Sell to an Outside Buyer

Finding another person or company to buy your business outright is often the best exit as you can negotiate for the highest price and leave the business without feeling any personal obligations to the new owner. To make this easier:
  • Get professional help valuing your business so it’s a fair price (to both parties)
  • Use an intermediary (like a business broker or adviser) to help negotiate with the buyer · Look at what similar businesses are selling for
  • Prepare your business for sale by tidying, fixing and updating
  • Set out your business plan for the future

Shut Down the Business

Some businesses close down because it’s difficult to transfer any value and find a buyer. In certain service industries, the owner is the business and it’s hard to justify goodwill.

Alternatively, the business could be under stress and needs to close to prevent reckless trading (expenses outweigh sales and there is no remedy in sight). If this is the case, you should liquidate all your assets for cash and pay off any debts, tax or financial obligations before winding down the business. Seek professional help if it’s likely you need to close.

Keep the Business and Install a Manager

You may decide to keep the business and employ a manager to run the day-to-day operations (this could be an existing employee or someone new). This is a popular option if the business is generating positive cash flow and you can draw dividends that provide a better return than investing the sale proceeds.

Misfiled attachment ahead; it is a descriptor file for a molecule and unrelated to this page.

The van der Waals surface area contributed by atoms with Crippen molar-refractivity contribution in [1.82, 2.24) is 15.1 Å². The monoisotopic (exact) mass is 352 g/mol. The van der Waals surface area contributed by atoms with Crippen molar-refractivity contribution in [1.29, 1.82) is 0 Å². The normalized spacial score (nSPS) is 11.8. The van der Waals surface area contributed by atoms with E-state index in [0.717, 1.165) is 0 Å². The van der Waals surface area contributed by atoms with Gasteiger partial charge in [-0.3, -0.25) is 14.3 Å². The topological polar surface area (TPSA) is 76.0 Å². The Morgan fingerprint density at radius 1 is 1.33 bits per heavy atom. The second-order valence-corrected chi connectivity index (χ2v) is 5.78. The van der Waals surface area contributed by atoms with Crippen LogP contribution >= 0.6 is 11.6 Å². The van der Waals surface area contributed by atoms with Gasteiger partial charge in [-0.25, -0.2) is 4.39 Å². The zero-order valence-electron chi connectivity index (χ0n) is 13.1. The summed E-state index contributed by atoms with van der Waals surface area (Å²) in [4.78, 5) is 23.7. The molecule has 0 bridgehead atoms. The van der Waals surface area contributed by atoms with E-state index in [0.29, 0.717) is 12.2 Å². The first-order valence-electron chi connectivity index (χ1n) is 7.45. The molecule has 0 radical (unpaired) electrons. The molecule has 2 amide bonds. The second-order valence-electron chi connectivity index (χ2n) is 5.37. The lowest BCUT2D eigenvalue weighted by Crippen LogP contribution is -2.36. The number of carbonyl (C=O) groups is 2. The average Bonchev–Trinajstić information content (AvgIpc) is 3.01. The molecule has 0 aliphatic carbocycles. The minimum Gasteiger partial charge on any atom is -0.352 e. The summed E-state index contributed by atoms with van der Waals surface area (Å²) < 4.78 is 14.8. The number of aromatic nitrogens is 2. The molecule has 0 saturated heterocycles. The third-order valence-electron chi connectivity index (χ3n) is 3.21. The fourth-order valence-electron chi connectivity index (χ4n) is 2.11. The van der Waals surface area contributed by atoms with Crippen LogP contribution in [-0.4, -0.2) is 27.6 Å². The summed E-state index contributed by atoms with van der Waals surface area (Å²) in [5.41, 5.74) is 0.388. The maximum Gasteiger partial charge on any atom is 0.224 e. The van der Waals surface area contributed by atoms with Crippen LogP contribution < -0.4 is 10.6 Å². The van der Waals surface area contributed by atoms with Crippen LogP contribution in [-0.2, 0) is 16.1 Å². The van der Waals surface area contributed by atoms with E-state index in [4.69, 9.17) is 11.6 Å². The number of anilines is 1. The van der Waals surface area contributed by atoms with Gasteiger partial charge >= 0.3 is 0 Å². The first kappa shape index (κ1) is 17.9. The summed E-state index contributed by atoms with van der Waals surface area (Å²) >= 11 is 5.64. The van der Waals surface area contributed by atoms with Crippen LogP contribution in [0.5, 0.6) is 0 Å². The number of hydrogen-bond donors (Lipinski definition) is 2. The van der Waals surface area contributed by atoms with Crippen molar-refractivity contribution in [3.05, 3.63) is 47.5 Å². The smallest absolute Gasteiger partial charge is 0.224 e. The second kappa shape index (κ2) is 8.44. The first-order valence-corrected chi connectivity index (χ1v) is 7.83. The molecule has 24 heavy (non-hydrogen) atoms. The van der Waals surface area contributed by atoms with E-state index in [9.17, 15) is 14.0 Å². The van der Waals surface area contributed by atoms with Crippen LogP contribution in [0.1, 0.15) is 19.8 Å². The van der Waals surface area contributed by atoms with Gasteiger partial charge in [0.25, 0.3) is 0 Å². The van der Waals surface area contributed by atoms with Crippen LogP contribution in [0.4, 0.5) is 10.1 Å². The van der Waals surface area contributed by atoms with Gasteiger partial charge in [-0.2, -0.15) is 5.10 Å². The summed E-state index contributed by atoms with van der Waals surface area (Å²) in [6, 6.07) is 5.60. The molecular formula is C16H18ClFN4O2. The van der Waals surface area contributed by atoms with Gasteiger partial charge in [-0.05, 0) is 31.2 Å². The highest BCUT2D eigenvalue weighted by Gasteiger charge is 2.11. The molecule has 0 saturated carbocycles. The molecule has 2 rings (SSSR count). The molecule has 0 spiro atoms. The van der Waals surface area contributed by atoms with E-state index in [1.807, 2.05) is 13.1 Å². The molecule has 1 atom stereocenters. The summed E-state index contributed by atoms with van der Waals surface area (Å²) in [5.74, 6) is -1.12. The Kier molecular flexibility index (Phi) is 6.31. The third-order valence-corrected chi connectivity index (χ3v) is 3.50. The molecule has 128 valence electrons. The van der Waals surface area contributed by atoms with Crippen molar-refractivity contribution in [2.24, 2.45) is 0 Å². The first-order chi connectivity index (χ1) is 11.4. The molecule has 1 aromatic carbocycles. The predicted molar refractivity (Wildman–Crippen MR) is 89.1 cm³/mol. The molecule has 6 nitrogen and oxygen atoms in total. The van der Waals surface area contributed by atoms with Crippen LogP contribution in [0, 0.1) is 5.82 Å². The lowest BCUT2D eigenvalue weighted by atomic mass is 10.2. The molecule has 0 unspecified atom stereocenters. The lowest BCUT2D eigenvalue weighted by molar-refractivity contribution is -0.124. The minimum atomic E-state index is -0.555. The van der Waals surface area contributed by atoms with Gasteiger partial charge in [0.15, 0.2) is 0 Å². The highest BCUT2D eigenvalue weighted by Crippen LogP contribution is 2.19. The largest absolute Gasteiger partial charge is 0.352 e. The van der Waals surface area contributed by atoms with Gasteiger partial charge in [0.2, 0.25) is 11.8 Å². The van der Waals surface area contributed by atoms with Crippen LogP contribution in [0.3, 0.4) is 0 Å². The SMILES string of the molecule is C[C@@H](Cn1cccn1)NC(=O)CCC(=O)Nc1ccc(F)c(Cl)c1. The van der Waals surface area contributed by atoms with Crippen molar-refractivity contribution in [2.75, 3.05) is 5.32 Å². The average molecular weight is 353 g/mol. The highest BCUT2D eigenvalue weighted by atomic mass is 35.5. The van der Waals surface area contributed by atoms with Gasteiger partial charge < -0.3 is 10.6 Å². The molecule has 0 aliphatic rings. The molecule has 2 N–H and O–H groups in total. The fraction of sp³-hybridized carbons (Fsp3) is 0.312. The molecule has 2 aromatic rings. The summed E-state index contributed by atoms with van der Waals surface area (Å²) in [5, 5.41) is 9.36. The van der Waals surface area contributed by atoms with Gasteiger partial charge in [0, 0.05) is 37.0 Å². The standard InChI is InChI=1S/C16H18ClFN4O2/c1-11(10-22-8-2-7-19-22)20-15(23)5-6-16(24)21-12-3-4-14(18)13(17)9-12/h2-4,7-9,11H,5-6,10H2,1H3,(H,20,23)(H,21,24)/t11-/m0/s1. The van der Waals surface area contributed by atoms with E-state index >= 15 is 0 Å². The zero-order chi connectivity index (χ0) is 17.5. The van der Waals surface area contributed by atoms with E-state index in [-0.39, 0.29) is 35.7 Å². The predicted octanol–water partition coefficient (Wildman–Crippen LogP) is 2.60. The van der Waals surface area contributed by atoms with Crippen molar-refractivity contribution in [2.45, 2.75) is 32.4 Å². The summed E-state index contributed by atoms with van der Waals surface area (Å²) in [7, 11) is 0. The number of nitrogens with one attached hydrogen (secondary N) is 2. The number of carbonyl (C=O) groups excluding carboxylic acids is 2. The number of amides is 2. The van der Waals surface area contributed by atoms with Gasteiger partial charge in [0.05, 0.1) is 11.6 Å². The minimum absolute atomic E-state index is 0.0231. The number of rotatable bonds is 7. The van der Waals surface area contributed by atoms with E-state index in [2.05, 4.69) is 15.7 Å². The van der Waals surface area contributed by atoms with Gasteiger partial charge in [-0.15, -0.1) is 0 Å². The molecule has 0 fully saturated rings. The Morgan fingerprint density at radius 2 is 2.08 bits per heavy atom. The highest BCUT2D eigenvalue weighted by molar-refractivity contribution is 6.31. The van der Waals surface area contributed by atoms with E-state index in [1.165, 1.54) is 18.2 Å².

Recognizing the Right Time to Sell

When to sell can depend on what’s happening in your industry and of course, your own internal retirement clock. Indicators when to sell include:
  • You’re confident on the return-on-investment for another buyer
  • The business has gone as far as you can take it
  • The next generation is ready to take over
  • You’re ready for another challenge
  • There is potential for growth.
Good timing depends largely on what the market’s doing at any given time and ideally, you’re not in a rush.

Selling your business is probably the most important decision you’ve made since you started up, so take the time to think about what’s best for you and the business. The more time you have before the sale date, the better the outcome is likely to be. Seek as much advice as you can from your accountant, business adviser, banker, industry experts, and other small businesses you trust to help guide you through your business transition.

SouthState is proud to support the small businesses in our local communities. We provide a robust suite of products and services tailored to small businesses so you can operate at maximum efficiency. No matter where you are on your entrepreneurial journey, we’re here to help you focus on the next best step for your business.